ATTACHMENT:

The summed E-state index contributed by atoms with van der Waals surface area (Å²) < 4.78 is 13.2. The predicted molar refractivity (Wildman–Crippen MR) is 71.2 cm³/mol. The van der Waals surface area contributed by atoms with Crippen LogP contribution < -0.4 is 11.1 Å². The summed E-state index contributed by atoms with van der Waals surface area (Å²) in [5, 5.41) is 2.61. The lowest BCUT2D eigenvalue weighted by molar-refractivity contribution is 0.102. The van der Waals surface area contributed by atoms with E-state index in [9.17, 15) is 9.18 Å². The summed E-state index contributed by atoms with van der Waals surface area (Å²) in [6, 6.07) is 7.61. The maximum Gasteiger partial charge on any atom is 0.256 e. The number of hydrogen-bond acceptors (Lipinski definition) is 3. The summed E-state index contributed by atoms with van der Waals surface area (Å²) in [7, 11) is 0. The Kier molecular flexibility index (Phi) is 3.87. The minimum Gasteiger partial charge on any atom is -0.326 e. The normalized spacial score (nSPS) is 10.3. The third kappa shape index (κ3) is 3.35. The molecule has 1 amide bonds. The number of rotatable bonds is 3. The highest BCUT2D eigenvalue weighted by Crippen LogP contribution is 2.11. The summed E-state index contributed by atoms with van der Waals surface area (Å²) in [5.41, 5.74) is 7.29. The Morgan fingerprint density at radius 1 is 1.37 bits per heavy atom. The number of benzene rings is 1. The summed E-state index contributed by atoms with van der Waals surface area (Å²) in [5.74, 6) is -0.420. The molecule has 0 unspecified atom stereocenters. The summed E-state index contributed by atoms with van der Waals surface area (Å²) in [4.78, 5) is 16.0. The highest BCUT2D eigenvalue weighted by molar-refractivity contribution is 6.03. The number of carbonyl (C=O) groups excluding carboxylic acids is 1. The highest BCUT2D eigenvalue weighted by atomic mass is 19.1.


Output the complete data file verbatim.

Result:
The summed E-state index contributed by atoms with van der Waals surface area (Å²) < 4.78 is 13.2. The predicted molar refractivity (Wildman–Crippen MR) is 71.2 cm³/mol. The van der Waals surface area contributed by atoms with Crippen LogP contribution < -0.4 is 11.1 Å². The summed E-state index contributed by atoms with van der Waals surface area (Å²) in [5, 5.41) is 2.61. The lowest BCUT2D eigenvalue weighted by molar-refractivity contribution is 0.102. The van der Waals surface area contributed by atoms with E-state index in [9.17, 15) is 9.18 Å². The summed E-state index contributed by atoms with van der Waals surface area (Å²) in [6, 6.07) is 7.61. The maximum Gasteiger partial charge on any atom is 0.256 e. The number of hydrogen-bond acceptors (Lipinski definition) is 3. The summed E-state index contributed by atoms with van der Waals surface area (Å²) in [7, 11) is 0. The Kier molecular flexibility index (Phi) is 3.87. The minimum Gasteiger partial charge on any atom is -0.326 e. The normalized spacial score (nSPS) is 10.3. The third kappa shape index (κ3) is 3.35. The molecule has 1 amide bonds. The number of rotatable bonds is 3. The highest BCUT2D eigenvalue weighted by Crippen LogP contribution is 2.11. The summed E-state index contributed by atoms with van der Waals surface area (Å²) in [5.41, 5.74) is 7.29. The Morgan fingerprint density at radius 1 is 1.37 bits per heavy atom. The number of benzene rings is 1. The summed E-state index contributed by atoms with van der Waals surface area (Å²) in [5.74, 6) is -0.420. The molecule has 0 unspecified atom stereocenters. The summed E-state index contributed by atoms with van der Waals surface area (Å²) in [4.78, 5) is 16.0. The highest BCUT2D eigenvalue weighted by molar-refractivity contribution is 6.03. The number of carbonyl (C=O) groups excluding carboxylic acids is 1. The highest BCUT2D eigenvalue weighted by atomic mass is 19.1.